The paper was chosen for an oral presentation, and it also won a Best Student Paper Award at the conference. On the final day of the conference, I also organised a late-breaking session on “MIR in Music Education” which is a topic I am very interested in, and also participated in several other sessions organised by others.
I also met a very interesting guy named Anderson during my stay at the Knock Knock hostel in Curitiba, who is also a PhD student doing his research on Armadillos!
Then I travelled to Rio de Janeiro for a week where I lived in a hostel located just a few minutes away from Copacabana beach. I spent my time there hanging out at the many beaches, and visiting iconic landmarks such as Cristo Redentor and Sugarloaf mountain among other places recommended to me by the locals I met in the hostel, and also taking a bus tour with some other tourists.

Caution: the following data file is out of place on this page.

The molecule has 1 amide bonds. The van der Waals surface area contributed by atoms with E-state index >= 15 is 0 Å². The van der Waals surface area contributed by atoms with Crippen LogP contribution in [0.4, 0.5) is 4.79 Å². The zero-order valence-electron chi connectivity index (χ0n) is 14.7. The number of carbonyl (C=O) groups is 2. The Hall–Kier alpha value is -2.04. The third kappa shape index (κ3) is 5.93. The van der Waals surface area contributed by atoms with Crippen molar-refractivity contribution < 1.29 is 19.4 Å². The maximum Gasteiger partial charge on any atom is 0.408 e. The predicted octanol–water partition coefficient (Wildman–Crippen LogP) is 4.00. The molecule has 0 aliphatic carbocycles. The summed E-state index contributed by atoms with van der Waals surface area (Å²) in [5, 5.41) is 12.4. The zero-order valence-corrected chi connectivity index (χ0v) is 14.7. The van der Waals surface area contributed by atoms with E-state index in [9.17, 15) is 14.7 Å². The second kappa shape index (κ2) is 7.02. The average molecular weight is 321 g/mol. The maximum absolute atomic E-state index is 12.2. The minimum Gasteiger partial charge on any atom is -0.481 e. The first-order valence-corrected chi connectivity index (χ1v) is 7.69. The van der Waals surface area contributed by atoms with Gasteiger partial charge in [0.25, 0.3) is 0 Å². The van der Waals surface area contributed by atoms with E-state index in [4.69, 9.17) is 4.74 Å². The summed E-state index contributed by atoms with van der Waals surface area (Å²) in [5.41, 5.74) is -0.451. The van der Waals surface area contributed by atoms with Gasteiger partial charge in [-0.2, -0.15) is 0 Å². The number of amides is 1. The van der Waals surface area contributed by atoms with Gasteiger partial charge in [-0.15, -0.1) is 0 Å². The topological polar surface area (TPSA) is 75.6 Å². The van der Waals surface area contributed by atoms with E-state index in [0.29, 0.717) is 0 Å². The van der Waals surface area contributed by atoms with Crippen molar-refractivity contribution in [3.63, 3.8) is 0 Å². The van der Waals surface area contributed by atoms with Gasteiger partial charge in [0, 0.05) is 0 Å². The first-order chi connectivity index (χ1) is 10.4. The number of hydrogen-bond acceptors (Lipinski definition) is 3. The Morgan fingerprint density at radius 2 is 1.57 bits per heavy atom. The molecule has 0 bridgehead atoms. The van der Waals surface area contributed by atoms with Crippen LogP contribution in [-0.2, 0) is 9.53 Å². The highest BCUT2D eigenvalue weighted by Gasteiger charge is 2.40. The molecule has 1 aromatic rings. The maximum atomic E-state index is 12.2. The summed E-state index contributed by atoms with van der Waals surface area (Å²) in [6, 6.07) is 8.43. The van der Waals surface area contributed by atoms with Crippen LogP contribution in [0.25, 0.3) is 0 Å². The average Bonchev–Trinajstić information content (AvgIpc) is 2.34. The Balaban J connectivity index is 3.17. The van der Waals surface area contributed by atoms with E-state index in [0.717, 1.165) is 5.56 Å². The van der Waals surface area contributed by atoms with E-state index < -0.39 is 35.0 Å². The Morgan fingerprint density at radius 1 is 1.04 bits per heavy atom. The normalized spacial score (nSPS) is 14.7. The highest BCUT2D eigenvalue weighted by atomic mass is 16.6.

I was also joined there by my supervisor Tillman, and my friend and colleage Reinier who accompanied me during some site-seeing.
In all this was a fabulous experience and I thoroughly enjoyed my time in Brazil! I’m sharing a copy of my paper and presentation slides below.
My paper was accepted at the 6th International Workshop on Machine Learning and Music (MML 2013) held in conjunction with the European Conference on Machine Learning (ECML 2013) this year. The paper is titled, “A Neural Probabilistic Model for Predicting Melodic Sequences”. Its abstract is the following: